Most knights pass through three stages to achieve the rank. They start as pages, young boys who perform menial tasks for their lieges. Pages are not expected to fight in battle, but some do regardless. They are given lessons in riding and weapons in return. Upon reaching adolescence, pages become squires. Their training intensifies and they are taught the full comportment and responsibilities of knighthood. Squires are expected to fight in battle and carry themselves as knights at all times, even though they have not achieved the rank yet. They finally become full knights after they have proven themselves. Any knight can make another knight.
Thus the full course of steps for a prospective knight is: Page-->Squire-->Hedge Knight-->Sworn Sword-->Landed Knight. A man does not necessarily have to go through the first two steps to become a knight: if a commoner has significantly distinguished himself in combat, a knight may choose to elevate him to knighthood. Even a sellsword that has fought valiantly in combat may be rewarded by being dubbed a knight, though this is uncommon.
Further, a soldier who is rewarded by a lord for valorous service by being dubbed a knight might instantly be taken on by that lord as a sworn sword within his own household, skipping the hedge knight step. Further, while rare, it is not unheard of for a lord to reward a common soldier not only by dubbing him a knight, but by at the same time giving him lands, instantly elevating him from a simple soldier to a "landed knight" and member of the minor nobility, skipping the steps of "hedge knight" or "sworn sword" entirely. This was the case with Ser Davos Seaworth, who was a common low-born smuggler, but performed such valorous service running the blockade around Storm's End to bring food to the besieged castle's starving garrison, that Stannis Baratheon rewarded him by not only knighting him but giving him lands to rule.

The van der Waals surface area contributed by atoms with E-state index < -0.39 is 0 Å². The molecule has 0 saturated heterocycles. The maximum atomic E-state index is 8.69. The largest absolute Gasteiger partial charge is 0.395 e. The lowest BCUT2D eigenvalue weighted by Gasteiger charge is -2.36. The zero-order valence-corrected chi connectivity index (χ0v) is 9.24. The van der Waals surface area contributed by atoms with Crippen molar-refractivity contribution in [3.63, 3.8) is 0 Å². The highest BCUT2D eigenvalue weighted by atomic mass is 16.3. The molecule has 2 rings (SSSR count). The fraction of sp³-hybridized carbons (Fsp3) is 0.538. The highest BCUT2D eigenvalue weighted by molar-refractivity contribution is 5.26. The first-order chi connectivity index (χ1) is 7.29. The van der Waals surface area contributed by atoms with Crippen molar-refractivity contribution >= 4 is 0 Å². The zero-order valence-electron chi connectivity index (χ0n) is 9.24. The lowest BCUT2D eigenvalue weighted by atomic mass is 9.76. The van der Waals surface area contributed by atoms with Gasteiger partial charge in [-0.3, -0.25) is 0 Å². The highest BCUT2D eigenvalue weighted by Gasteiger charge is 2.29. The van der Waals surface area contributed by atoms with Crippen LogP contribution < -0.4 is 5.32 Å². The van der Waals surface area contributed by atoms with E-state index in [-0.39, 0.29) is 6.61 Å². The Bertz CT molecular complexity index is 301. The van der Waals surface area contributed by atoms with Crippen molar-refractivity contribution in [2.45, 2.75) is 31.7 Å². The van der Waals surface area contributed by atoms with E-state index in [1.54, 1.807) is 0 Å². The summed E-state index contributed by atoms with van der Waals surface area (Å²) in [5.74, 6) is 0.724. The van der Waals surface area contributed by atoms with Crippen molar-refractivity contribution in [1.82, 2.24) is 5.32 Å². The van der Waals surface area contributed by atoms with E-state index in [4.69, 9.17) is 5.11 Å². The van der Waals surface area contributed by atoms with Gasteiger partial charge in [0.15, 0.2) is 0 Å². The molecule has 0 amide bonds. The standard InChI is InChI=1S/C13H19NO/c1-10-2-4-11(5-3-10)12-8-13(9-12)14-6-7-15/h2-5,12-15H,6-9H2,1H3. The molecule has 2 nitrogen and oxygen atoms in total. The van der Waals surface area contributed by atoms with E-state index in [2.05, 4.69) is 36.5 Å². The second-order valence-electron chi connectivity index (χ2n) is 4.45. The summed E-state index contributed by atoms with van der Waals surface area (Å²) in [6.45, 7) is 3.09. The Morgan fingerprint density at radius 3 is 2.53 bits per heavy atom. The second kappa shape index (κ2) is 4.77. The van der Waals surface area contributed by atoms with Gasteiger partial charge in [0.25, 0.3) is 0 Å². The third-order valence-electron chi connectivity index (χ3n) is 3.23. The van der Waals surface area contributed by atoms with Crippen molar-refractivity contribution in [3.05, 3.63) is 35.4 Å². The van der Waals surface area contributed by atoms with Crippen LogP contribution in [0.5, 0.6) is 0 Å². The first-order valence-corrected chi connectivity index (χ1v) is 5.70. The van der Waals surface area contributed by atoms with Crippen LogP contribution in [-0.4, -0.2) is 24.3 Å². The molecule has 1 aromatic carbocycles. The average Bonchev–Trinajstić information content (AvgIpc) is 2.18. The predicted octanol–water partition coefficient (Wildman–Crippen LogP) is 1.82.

Becoming a knight requires the applicant to swear an oath of allegiance and fealty to the Seven and to stand vigil in a sept for a night (these tasks need not be performed consecutively: it is not uncommon in times of war for a newly-made knight to not stand his vigil for weeks or months).
There is no formal bar against women becoming knights, only that it is simply not done. There is no "official" rule against women becoming knights, because it makes as much sense in their culture as making an official rule forbidding pigs to fly: it is absurd and simply impossible for a woman to be a knight. While rare, female warriors have served as pages and squires.
"Ser" is not a typo: the title for knights within the fictional universe of the A Song of Ice and Fire book series is spelled "S-e-r" with an "e", not as "sir" with an "i" as in real life. This is just a quirk of their culture. According to the TV series official pronunciation guide developed for the cast and crew, "Ser" is pronounced "SAIR". Actors usually say it very fast or slur it so it sounds very similar to the standard "sir", but this is not the case. That is, actor Sean Bean isn't saying "sir" with a Received Pronunciation accent so it sounds like "SAIR", the correct pronunciation of "ser" actually is "SAIR". On the WinterIsComing.com fansite, writer Bryan Cogman clarified that some pronunciations would differ due to the accents and languages of the speaker, "Ser" in particular.